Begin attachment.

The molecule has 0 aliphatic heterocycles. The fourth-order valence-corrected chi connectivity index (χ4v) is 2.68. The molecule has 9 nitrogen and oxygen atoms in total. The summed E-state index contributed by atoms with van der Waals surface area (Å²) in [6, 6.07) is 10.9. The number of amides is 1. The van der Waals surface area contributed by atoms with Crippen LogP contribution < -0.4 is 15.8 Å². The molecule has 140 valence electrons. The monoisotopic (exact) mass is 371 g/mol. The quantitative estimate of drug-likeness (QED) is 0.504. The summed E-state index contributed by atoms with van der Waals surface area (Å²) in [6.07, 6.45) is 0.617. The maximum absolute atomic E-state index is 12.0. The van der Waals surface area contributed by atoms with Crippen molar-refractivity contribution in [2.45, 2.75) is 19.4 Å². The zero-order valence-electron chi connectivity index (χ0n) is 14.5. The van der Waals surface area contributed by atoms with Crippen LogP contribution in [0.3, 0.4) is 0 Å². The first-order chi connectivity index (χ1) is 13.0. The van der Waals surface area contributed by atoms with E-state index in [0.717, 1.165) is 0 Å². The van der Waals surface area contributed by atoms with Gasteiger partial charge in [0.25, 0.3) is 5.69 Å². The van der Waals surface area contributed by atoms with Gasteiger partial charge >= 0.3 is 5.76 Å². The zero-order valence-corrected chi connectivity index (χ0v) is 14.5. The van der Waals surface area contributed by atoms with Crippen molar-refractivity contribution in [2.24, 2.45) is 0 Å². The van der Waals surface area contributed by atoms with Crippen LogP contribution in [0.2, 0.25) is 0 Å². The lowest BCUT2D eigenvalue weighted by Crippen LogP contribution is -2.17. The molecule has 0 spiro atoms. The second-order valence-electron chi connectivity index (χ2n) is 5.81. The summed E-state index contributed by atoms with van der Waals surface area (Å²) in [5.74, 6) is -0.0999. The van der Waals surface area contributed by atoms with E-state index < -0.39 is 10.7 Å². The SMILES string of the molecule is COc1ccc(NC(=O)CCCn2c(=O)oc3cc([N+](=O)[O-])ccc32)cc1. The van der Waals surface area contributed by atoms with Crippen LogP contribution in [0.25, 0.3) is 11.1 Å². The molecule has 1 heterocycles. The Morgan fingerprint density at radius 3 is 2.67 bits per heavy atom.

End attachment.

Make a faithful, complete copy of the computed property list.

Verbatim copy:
The molecule has 0 aliphatic heterocycles. The fourth-order valence-corrected chi connectivity index (χ4v) is 2.68. The molecule has 9 nitrogen and oxygen atoms in total. The summed E-state index contributed by atoms with van der Waals surface area (Å²) in [6, 6.07) is 10.9. The number of amides is 1. The van der Waals surface area contributed by atoms with Crippen LogP contribution < -0.4 is 15.8 Å². The molecule has 140 valence electrons. The monoisotopic (exact) mass is 371 g/mol. The quantitative estimate of drug-likeness (QED) is 0.504. The summed E-state index contributed by atoms with van der Waals surface area (Å²) in [6.07, 6.45) is 0.617. The maximum absolute atomic E-state index is 12.0. The van der Waals surface area contributed by atoms with Crippen molar-refractivity contribution in [2.45, 2.75) is 19.4 Å². The zero-order valence-electron chi connectivity index (χ0n) is 14.5. The van der Waals surface area contributed by atoms with Crippen LogP contribution in [0.3, 0.4) is 0 Å². The first-order chi connectivity index (χ1) is 13.0. The van der Waals surface area contributed by atoms with E-state index in [0.717, 1.165) is 0 Å². The van der Waals surface area contributed by atoms with Gasteiger partial charge in [0.25, 0.3) is 5.69 Å². The van der Waals surface area contributed by atoms with Gasteiger partial charge >= 0.3 is 5.76 Å². The zero-order valence-corrected chi connectivity index (χ0v) is 14.5. The van der Waals surface area contributed by atoms with Crippen molar-refractivity contribution in [2.24, 2.45) is 0 Å². The van der Waals surface area contributed by atoms with Crippen LogP contribution in [0.2, 0.25) is 0 Å². The lowest BCUT2D eigenvalue weighted by Crippen LogP contribution is -2.17. The molecule has 0 spiro atoms. The second-order valence-electron chi connectivity index (χ2n) is 5.81. The summed E-state index contributed by atoms with van der Waals surface area (Å²) in [5.74, 6) is -0.0999. The van der Waals surface area contributed by atoms with E-state index < -0.39 is 10.7 Å². The SMILES string of the molecule is COc1ccc(NC(=O)CCCn2c(=O)oc3cc([N+](=O)[O-])ccc32)cc1. The van der Waals surface area contributed by atoms with Crippen LogP contribution in [0.25, 0.3) is 11.1 Å². The molecule has 1 heterocycles. The Morgan fingerprint density at radius 3 is 2.67 bits per heavy atom.